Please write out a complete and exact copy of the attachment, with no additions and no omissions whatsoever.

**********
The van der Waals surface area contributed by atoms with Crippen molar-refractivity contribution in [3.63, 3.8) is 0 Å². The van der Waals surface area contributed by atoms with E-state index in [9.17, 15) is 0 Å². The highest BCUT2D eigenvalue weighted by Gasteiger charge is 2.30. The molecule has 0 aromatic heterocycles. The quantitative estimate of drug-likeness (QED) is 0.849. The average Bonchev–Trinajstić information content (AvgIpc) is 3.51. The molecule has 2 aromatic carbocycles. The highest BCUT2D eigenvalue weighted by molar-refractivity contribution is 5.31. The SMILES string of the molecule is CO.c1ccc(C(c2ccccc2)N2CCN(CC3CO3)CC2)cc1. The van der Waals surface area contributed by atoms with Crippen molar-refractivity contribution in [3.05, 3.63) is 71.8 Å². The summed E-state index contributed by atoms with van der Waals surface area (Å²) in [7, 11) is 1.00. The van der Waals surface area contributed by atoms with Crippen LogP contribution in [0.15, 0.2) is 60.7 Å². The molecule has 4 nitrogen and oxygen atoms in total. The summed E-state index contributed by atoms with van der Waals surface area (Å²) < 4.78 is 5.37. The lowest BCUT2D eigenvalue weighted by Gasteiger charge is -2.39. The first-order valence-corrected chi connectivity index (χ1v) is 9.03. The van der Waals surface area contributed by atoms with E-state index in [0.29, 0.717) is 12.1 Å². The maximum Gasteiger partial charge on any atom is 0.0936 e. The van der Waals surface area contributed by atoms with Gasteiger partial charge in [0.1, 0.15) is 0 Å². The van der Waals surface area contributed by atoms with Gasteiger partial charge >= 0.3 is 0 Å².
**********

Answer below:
The van der Waals surface area contributed by atoms with Crippen molar-refractivity contribution in [3.63, 3.8) is 0 Å². The van der Waals surface area contributed by atoms with E-state index in [9.17, 15) is 0 Å². The highest BCUT2D eigenvalue weighted by Gasteiger charge is 2.30. The molecule has 0 aromatic heterocycles. The quantitative estimate of drug-likeness (QED) is 0.849. The average Bonchev–Trinajstić information content (AvgIpc) is 3.51. The molecule has 2 aromatic carbocycles. The highest BCUT2D eigenvalue weighted by molar-refractivity contribution is 5.31. The SMILES string of the molecule is CO.c1ccc(C(c2ccccc2)N2CCN(CC3CO3)CC2)cc1. The van der Waals surface area contributed by atoms with Crippen molar-refractivity contribution in [3.05, 3.63) is 71.8 Å². The summed E-state index contributed by atoms with van der Waals surface area (Å²) in [7, 11) is 1.00. The van der Waals surface area contributed by atoms with Crippen LogP contribution in [0.15, 0.2) is 60.7 Å². The molecule has 4 nitrogen and oxygen atoms in total. The summed E-state index contributed by atoms with van der Waals surface area (Å²) < 4.78 is 5.37. The lowest BCUT2D eigenvalue weighted by Gasteiger charge is -2.39. The first-order valence-corrected chi connectivity index (χ1v) is 9.03. The van der Waals surface area contributed by atoms with E-state index in [0.29, 0.717) is 12.1 Å². The maximum Gasteiger partial charge on any atom is 0.0936 e. The van der Waals surface area contributed by atoms with Gasteiger partial charge in [0.1, 0.15) is 0 Å². The van der Waals surface area contributed by atoms with Gasteiger partial charge >= 0.3 is 0 Å².